An anonymously written April 12 WND article offered up a mostly straight, if vaguely written, account of Stockman's conviction on 23 charges "related to financial crimes," with the details of the offenses limited to claiming that "Essentially, he was charged with using charitable donations for projects and activities unrelated to the charities to which they were donated." WND spent more space recounting Stockman's right-wing-friendly record -- i.e., noting that "he called for a congressional investigation into Alfred Kinsey’s 1948 writings about men and sex after learning that Kinsey included in his study the data from the diary of a pedophile" -- then on the details of the charges for which Stockman is currently in the news.
The truth is that Stockman used that money from donors for a wide variety of strange and eclectic purposes, including to "spy on political rivals with Inspector Gadget-style tools, to pay off his credit card debt, to go on dolphin boat rides, and to buy up copies of pop-up Advent books published by his brother." Stockman pledged to use the money to establish a center for conservative interns in Washington, which never happened.
But the truth doesn't matter to WND editor Joseph Farah, who used his April 15 column to proclaim Stockman innocent, despite the overwhelming evidence against him:
I’ve known Steve for many years. There’s not a corrupt bone in his body. Don’t believe anything else you read about this case anywhere – including Fox News, which hung him out to dry.
Steve went to Washington to do one thing – defeat the Deep State.
There’s an old saying about the feds: If they want to get you, they have an unlimited budget and unlimited power to do so. Knowing what we now know in more graphic detail than ever before, are you surprised?
Farah then quoted Stockman's wife supporting her husband:
I haven’t talked to Steve, who is in lockup awaiting sentencing. But, according to his lovely and loyal wife, Patti, he’s doing fine under the circumstances, which I am gratified to hear.
It seems Steve has already made lots of friends – guards, warden, doctors, nurses, staff. He’s one of the friendliest, most down-to-earth guys I ever met. Everybody’s laughing because Steve is as funny as any stand-up comic you ever heard.
Patti was just happy to see him laughing.
“After a moment of pain, we had a wonderful visit,” she related. “Steve had a rough start at that facility health-wise, but things seem to be under control now. He’s been furiously writing things he’s been wanting to write for several years now and is excited about how easily it is just pouring out of him.”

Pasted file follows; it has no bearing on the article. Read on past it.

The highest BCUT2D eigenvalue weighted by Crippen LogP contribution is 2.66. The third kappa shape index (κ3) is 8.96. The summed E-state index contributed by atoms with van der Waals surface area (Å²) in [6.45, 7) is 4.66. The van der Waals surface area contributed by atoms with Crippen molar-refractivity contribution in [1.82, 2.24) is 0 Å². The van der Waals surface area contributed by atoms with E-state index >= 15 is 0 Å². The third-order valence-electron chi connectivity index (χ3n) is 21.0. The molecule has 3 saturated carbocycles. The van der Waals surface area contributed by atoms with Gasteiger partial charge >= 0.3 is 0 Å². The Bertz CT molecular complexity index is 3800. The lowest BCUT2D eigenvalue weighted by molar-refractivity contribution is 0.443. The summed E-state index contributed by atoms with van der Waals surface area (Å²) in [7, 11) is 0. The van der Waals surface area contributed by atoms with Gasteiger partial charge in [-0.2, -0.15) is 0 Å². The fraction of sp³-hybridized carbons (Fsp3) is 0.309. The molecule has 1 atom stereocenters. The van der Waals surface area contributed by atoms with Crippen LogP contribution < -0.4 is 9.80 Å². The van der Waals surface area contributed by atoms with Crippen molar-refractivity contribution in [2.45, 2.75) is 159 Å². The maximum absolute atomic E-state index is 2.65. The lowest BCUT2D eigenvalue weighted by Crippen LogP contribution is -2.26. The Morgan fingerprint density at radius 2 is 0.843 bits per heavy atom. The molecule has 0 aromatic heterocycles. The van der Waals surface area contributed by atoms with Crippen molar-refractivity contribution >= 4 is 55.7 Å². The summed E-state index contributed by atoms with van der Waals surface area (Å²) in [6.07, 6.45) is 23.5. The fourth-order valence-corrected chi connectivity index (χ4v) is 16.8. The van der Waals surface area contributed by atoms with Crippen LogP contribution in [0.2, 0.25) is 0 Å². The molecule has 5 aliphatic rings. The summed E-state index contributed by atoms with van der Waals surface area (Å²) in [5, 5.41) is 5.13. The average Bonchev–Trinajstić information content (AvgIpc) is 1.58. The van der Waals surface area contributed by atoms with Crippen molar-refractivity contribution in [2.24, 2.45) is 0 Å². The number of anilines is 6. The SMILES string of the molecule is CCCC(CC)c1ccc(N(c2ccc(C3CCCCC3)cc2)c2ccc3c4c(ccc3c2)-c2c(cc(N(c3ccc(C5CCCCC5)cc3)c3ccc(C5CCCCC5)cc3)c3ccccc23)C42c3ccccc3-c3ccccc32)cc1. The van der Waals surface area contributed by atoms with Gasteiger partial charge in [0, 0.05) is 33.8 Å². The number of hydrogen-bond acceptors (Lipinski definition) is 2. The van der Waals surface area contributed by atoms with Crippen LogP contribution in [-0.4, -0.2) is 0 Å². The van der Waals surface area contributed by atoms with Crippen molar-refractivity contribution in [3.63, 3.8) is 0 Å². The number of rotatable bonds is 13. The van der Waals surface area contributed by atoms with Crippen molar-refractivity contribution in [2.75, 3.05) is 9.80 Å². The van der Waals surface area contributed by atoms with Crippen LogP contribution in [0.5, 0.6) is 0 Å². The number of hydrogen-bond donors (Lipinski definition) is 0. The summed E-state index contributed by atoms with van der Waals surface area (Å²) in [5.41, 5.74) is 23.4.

Someday, we’ll get the whole story, it seems. But not today or tomorrow, for sure.
Fartah concluded his column by publishing Stockman's address in prison and a request from Stockman's wife for prayers, adding "In closing, let me say I hope President Trump pardons Steve Stockman like he pardoned Scooter Libby. I can’t say any more. I’m too choked up."
So a criminal friend getting busted chokes Farah up, but not publishing fake news and pretending that the actual truth is fake does not. Got it.
MRC Pretends Williamson Lost Writing Job For Being A Conservative Topic: Media Research Center
The Media Research Center's Curtis Houck rants in an April 5 post:
In another sign of extreme cowardice and censorship of conservatives, The Atlantic and editor-in-chief Jeffrey Goldberg decided to firemconservative and former National Review writer Kevin Williamson on Thursday after just over two weeks since the announcement following vicious backlash to the hiring.
The excuse was holding a pro-life position about women aborting children facing the death penalty, but the reality is that it only served as an excuse to pull the trigger.
Goldberg made the announcement in a Thursday memo to staff that Williamson “is not the best fit for his talents, and so we are parting ways” because his view in a podcast and previous tweets about women who have abortions and the death penalty were “contrary to The Atlantic’s tradition of respectful, well-reasoned debate, and to the values of our workplace.”
The cowardly EIC argued that he thought “Kevin would represent an important addition to our roster of Ideas columnists, and I addressed the controversy surrounding some of his past tweeting and writing” because “no one’s life work should be judged by an intemperate tweet, and that such an episode should not necessarily stop someone from having a fruitful career at The Atlantic.”